Iraq wasn't part of the War on Terror - it was the first step in what should have been our duty to begin with: spreading freedom. I don't see these as one in the same as most do. Some may point to Abu Nadal or support for Hamas and say Iraq certainly was a prime target for ending terrorism. I don't buy it. These were, on their own, not reasons to go to war - yet the Bush administration insisted that this was enough.
No, our efforts in the War on Terror should remain focused on those responsible for bringing terror to the U.S. - namely al-Qaeda. Over two years after September 11 Osama bin Laden and his top deputy are still on the loose. That is where the War on Terror should be, not in Iraq.
This then is why I have had a hard time separating the means from the ends. Clearly the ends produced by the war in Iraq are the same ends I would seek as the first step in a War for Freedom. But using the War on Terror as the justification for liberating Iraq is the wrong method.
America owes it to the world to advance the cause of freedom around the world everywhere from Saudi Arabia to Syria to North Korea to Nigeria and the Sudan. The War on Terror should pursue those responsible for terrorism against America. The War for Freedom though should be America's long term project for making the world a better, more prosperous place.
We've liberated Iraq. Let's finish the job and show the world we can truely bring liberty to those who lived in oppression before. After Iraq there are plenty of peoples around the world who would benefit from our strength. Let's use it wisely.
Last night was a true spectacle. Iowa voters spurred the pundits and did nearly the opposite of what they were expected to do. Instead of a Gephardt/Dean battle late into the night, John Kerry and John Edwards came out of nowhere to dominate the night. Kerry scooped up a solid 38% of the caucuses while Edwards followed with 32%. Gephardt - the man I was rooting for and the one that most people thought was the best situated to pull off a win - lost big. He came in a distant fourth with just 11%.
It was a sad end for the Missouri congressman. It was a good call by him to end his campaign immediately instead of dragging the remnant of Iowa's loss with him. By doing so his campaign support can more quickly move to another anti-Dean - a concept that might not be necessary if Dean keeps up the performance he put on last night.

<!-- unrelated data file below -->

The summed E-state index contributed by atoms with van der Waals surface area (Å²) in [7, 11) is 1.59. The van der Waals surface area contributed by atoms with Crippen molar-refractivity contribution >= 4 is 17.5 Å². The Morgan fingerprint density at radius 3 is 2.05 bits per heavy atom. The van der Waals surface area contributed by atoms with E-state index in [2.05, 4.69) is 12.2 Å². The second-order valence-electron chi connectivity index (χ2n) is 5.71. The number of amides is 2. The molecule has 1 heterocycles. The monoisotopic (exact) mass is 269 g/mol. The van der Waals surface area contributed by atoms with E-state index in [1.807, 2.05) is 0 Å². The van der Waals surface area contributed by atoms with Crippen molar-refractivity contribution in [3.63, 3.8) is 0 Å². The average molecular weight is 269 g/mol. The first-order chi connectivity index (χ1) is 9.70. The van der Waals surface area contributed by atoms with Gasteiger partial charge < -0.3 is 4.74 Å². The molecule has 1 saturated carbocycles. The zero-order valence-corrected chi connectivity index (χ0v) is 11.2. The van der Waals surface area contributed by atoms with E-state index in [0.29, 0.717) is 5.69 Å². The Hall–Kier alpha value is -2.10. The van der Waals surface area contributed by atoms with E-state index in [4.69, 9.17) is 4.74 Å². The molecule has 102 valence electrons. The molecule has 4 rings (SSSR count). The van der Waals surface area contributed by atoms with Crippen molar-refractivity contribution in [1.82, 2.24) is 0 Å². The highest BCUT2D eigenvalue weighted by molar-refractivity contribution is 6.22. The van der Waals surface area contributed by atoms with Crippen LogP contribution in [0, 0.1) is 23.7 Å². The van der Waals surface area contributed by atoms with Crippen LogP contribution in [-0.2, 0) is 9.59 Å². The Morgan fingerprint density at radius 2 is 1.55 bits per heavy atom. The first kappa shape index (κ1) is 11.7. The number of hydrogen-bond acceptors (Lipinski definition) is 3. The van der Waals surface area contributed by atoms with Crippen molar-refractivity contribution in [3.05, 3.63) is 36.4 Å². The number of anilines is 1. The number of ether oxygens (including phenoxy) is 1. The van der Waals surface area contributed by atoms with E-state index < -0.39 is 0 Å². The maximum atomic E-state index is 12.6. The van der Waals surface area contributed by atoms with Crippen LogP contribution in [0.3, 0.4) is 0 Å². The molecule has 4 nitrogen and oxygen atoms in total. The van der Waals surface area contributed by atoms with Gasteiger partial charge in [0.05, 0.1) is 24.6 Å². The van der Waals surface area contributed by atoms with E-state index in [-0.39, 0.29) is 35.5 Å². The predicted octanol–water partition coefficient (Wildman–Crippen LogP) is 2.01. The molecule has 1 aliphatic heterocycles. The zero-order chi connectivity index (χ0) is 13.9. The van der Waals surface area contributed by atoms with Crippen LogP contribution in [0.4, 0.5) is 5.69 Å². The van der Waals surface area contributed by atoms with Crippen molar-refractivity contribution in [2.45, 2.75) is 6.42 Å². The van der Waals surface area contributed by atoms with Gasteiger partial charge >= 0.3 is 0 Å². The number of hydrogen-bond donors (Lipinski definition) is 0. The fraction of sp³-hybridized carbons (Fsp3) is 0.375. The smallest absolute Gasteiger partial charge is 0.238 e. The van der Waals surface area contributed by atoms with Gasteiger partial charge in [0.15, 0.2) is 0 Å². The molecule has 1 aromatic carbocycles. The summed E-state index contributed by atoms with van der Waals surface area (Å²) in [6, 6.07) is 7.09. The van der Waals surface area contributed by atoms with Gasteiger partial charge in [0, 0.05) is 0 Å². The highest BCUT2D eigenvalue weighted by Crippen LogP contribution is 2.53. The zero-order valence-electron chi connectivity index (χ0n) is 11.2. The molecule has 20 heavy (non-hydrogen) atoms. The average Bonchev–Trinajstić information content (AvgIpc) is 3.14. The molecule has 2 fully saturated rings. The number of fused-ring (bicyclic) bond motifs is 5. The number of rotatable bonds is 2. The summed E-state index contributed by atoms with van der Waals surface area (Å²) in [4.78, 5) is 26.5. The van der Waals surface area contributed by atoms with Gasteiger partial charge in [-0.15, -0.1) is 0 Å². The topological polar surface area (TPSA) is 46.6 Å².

In attempting to silent the critics who say Dean is angry, angry, angry, Dean responded by being furious, stupid and quite possible drunk. In his Iowa concession speech Dean appeared completely without tact and reason. He screamed out the states that he was determined to win - repeating Michigan at least three times. He also screamed out "Viva New Mexico" with "New" being the only english word in the phrase. Another favorite was "Si se puede," which Dean belted out to his supporters encouraging them to go to New Hampshire - "if you can." It was bizarre. Hardly fitting the straight-talking, pragmatic governor image that he's been trying to portray. Dean was angry - very angry - that his movement hadn't done it on its own. He hadn't magically swept Iowans off their feet.
If there is any consolation in Gephardt's painful fourth place finish, its that in the process of volleying negative attack ads at each other for the past two months, Gephardt has managed to take Dean down with him. That alone could make Gephardt deserving of the VP spot under someone like Clark who Gephardt would balance quite well. Maybe the sudden rise of John Edwards will signal a second coming of Bill Clinton but without the sex. Here's hoping.
Either way Karl Rove is one nervous man today. Today he's facing the real possibility that he could have his AWOL Bush up against two Vietnam vets who took real flak in the jungle or a good looking southerner with genuine populist appeal. I hope the Dean campaign goes down in flames with a solid Clark win in New Hampshire. Its our best shot.